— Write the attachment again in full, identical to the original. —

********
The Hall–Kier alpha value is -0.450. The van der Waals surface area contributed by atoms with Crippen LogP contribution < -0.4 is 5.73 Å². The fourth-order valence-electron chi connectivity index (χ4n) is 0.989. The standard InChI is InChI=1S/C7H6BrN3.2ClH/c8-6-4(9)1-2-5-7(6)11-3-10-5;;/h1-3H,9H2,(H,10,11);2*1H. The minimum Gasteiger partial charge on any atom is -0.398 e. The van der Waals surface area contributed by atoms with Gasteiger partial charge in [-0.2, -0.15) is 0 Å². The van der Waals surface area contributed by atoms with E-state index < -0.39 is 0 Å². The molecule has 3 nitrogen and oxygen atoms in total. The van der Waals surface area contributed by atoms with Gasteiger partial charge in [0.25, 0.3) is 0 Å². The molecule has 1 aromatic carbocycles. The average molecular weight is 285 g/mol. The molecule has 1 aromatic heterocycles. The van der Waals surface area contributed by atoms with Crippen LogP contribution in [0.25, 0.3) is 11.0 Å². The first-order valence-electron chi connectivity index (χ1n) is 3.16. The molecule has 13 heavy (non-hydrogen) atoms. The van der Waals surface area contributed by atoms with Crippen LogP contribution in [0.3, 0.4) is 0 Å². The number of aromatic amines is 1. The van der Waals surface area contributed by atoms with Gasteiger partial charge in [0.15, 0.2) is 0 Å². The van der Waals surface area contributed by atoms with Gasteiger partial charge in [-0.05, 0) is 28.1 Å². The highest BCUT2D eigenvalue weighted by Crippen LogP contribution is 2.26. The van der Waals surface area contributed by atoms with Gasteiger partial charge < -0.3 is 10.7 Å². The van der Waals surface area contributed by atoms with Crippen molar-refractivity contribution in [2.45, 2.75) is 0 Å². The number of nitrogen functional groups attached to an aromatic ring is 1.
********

The Hall–Kier alpha value is -0.450. The van der Waals surface area contributed by atoms with Crippen LogP contribution < -0.4 is 5.73 Å². The fourth-order valence-electron chi connectivity index (χ4n) is 0.989. The standard InChI is InChI=1S/C7H6BrN3.2ClH/c8-6-4(9)1-2-5-7(6)11-3-10-5;;/h1-3H,9H2,(H,10,11);2*1H. The minimum Gasteiger partial charge on any atom is -0.398 e. The van der Waals surface area contributed by atoms with Gasteiger partial charge in [-0.2, -0.15) is 0 Å². The van der Waals surface area contributed by atoms with E-state index < -0.39 is 0 Å². The molecule has 3 nitrogen and oxygen atoms in total. The van der Waals surface area contributed by atoms with Gasteiger partial charge in [0.25, 0.3) is 0 Å². The molecule has 1 aromatic carbocycles. The average molecular weight is 285 g/mol. The molecule has 1 aromatic heterocycles. The van der Waals surface area contributed by atoms with Crippen LogP contribution in [0.25, 0.3) is 11.0 Å². The first-order valence-electron chi connectivity index (χ1n) is 3.16. The molecule has 13 heavy (non-hydrogen) atoms. The van der Waals surface area contributed by atoms with Crippen LogP contribution in [0.3, 0.4) is 0 Å². The number of aromatic amines is 1. The van der Waals surface area contributed by atoms with Gasteiger partial charge in [0.15, 0.2) is 0 Å². The van der Waals surface area contributed by atoms with Gasteiger partial charge in [-0.05, 0) is 28.1 Å². The highest BCUT2D eigenvalue weighted by Crippen LogP contribution is 2.26. The van der Waals surface area contributed by atoms with Gasteiger partial charge < -0.3 is 10.7 Å². The van der Waals surface area contributed by atoms with Crippen molar-refractivity contribution in [2.45, 2.75) is 0 Å². The number of nitrogen functional groups attached to an aromatic ring is 1.